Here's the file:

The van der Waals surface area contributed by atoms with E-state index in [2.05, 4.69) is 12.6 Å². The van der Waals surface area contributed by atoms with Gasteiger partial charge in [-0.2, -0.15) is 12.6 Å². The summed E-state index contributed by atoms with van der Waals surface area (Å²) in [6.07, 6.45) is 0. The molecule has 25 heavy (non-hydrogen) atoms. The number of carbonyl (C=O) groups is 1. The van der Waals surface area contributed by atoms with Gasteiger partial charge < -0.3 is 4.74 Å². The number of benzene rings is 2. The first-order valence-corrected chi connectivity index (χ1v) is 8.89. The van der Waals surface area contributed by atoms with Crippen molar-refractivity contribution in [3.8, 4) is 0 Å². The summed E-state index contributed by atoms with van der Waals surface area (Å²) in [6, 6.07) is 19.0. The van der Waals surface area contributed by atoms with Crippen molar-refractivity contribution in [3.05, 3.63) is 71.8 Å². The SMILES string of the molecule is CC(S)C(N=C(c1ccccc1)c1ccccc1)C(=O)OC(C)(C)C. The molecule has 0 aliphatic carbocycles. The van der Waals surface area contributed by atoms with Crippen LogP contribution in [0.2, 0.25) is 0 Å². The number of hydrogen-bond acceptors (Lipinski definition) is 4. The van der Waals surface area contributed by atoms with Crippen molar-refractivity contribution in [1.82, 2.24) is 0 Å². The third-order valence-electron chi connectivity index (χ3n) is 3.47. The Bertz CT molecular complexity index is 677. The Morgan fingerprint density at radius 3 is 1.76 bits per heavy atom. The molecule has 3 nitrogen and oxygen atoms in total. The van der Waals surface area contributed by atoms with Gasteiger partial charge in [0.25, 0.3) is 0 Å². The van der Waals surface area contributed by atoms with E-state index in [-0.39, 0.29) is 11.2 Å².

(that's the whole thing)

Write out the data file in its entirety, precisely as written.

The van der Waals surface area contributed by atoms with E-state index in [2.05, 4.69) is 12.6 Å². The van der Waals surface area contributed by atoms with Gasteiger partial charge in [-0.2, -0.15) is 12.6 Å². The summed E-state index contributed by atoms with van der Waals surface area (Å²) in [6.07, 6.45) is 0. The molecule has 25 heavy (non-hydrogen) atoms. The number of carbonyl (C=O) groups is 1. The van der Waals surface area contributed by atoms with Gasteiger partial charge < -0.3 is 4.74 Å². The number of benzene rings is 2. The first-order valence-corrected chi connectivity index (χ1v) is 8.89. The van der Waals surface area contributed by atoms with Crippen molar-refractivity contribution in [3.8, 4) is 0 Å². The summed E-state index contributed by atoms with van der Waals surface area (Å²) in [6, 6.07) is 19.0. The van der Waals surface area contributed by atoms with Crippen molar-refractivity contribution in [3.05, 3.63) is 71.8 Å². The SMILES string of the molecule is CC(S)C(N=C(c1ccccc1)c1ccccc1)C(=O)OC(C)(C)C. The molecule has 0 aliphatic carbocycles. The van der Waals surface area contributed by atoms with Crippen LogP contribution in [0.2, 0.25) is 0 Å². The number of hydrogen-bond acceptors (Lipinski definition) is 4. The van der Waals surface area contributed by atoms with Crippen molar-refractivity contribution in [1.82, 2.24) is 0 Å². The third-order valence-electron chi connectivity index (χ3n) is 3.47. The Bertz CT molecular complexity index is 677. The Morgan fingerprint density at radius 3 is 1.76 bits per heavy atom. The molecule has 3 nitrogen and oxygen atoms in total. The van der Waals surface area contributed by atoms with Gasteiger partial charge in [0.25, 0.3) is 0 Å². The van der Waals surface area contributed by atoms with E-state index in [-0.39, 0.29) is 11.2 Å².